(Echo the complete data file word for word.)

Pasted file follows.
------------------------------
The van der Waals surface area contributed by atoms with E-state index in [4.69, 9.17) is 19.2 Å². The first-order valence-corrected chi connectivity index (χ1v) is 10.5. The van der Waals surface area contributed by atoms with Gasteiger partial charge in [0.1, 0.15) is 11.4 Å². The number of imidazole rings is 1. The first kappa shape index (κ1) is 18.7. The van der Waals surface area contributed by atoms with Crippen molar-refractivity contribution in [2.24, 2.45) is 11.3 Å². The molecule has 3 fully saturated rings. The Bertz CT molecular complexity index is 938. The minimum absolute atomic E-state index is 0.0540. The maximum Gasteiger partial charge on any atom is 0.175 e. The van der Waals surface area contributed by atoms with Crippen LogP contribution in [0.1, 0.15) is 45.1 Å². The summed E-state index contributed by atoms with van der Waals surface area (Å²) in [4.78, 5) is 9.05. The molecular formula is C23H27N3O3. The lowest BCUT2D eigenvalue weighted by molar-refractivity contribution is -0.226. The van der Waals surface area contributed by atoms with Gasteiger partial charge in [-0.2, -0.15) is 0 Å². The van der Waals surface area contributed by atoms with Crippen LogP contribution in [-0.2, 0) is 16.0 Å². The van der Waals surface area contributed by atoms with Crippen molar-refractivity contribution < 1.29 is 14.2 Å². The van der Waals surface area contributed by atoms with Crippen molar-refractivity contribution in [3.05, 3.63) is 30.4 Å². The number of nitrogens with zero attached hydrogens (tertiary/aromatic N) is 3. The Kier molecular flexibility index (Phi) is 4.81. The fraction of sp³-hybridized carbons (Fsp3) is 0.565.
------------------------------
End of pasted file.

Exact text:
The van der Waals surface area contributed by atoms with E-state index in [4.69, 9.17) is 19.2 Å². The first-order valence-corrected chi connectivity index (χ1v) is 10.5. The van der Waals surface area contributed by atoms with Gasteiger partial charge in [0.1, 0.15) is 11.4 Å². The number of imidazole rings is 1. The first kappa shape index (κ1) is 18.7. The van der Waals surface area contributed by atoms with Crippen molar-refractivity contribution in [2.24, 2.45) is 11.3 Å². The molecule has 3 fully saturated rings. The Bertz CT molecular complexity index is 938. The minimum absolute atomic E-state index is 0.0540. The maximum Gasteiger partial charge on any atom is 0.175 e. The van der Waals surface area contributed by atoms with Crippen LogP contribution in [0.1, 0.15) is 45.1 Å². The summed E-state index contributed by atoms with van der Waals surface area (Å²) in [4.78, 5) is 9.05. The molecular formula is C23H27N3O3. The lowest BCUT2D eigenvalue weighted by molar-refractivity contribution is -0.226. The van der Waals surface area contributed by atoms with Gasteiger partial charge in [-0.2, -0.15) is 0 Å². The van der Waals surface area contributed by atoms with Crippen LogP contribution in [-0.2, 0) is 16.0 Å². The van der Waals surface area contributed by atoms with Crippen molar-refractivity contribution < 1.29 is 14.2 Å². The van der Waals surface area contributed by atoms with Crippen molar-refractivity contribution in [3.05, 3.63) is 30.4 Å². The number of nitrogens with zero attached hydrogens (tertiary/aromatic N) is 3. The Kier molecular flexibility index (Phi) is 4.81. The fraction of sp³-hybridized carbons (Fsp3) is 0.565.